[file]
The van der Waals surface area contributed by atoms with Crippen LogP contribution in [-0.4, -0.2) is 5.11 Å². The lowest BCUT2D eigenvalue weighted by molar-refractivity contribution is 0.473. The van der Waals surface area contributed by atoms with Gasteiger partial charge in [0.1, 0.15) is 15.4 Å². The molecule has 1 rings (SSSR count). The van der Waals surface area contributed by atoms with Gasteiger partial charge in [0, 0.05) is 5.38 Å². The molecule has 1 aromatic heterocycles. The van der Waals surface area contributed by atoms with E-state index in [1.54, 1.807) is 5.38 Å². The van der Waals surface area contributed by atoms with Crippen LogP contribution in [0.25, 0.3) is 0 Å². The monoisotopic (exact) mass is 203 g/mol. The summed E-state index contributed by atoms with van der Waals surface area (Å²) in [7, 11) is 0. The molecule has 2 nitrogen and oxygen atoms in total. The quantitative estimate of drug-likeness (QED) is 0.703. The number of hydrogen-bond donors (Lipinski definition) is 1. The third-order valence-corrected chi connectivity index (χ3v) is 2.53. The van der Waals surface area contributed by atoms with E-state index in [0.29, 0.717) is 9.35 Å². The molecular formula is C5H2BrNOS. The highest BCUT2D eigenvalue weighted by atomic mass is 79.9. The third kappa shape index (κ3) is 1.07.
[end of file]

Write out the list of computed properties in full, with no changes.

The van der Waals surface area contributed by atoms with Crippen LogP contribution in [-0.4, -0.2) is 5.11 Å². The lowest BCUT2D eigenvalue weighted by molar-refractivity contribution is 0.473. The van der Waals surface area contributed by atoms with Gasteiger partial charge in [0.1, 0.15) is 15.4 Å². The molecule has 1 rings (SSSR count). The van der Waals surface area contributed by atoms with Gasteiger partial charge in [0, 0.05) is 5.38 Å². The molecule has 1 aromatic heterocycles. The van der Waals surface area contributed by atoms with E-state index in [1.54, 1.807) is 5.38 Å². The van der Waals surface area contributed by atoms with Crippen LogP contribution in [0.25, 0.3) is 0 Å². The monoisotopic (exact) mass is 203 g/mol. The summed E-state index contributed by atoms with van der Waals surface area (Å²) in [7, 11) is 0. The molecule has 2 nitrogen and oxygen atoms in total. The quantitative estimate of drug-likeness (QED) is 0.703. The number of hydrogen-bond donors (Lipinski definition) is 1. The third-order valence-corrected chi connectivity index (χ3v) is 2.53. The van der Waals surface area contributed by atoms with E-state index in [0.29, 0.717) is 9.35 Å². The molecular formula is C5H2BrNOS. The highest BCUT2D eigenvalue weighted by atomic mass is 79.9. The third kappa shape index (κ3) is 1.07.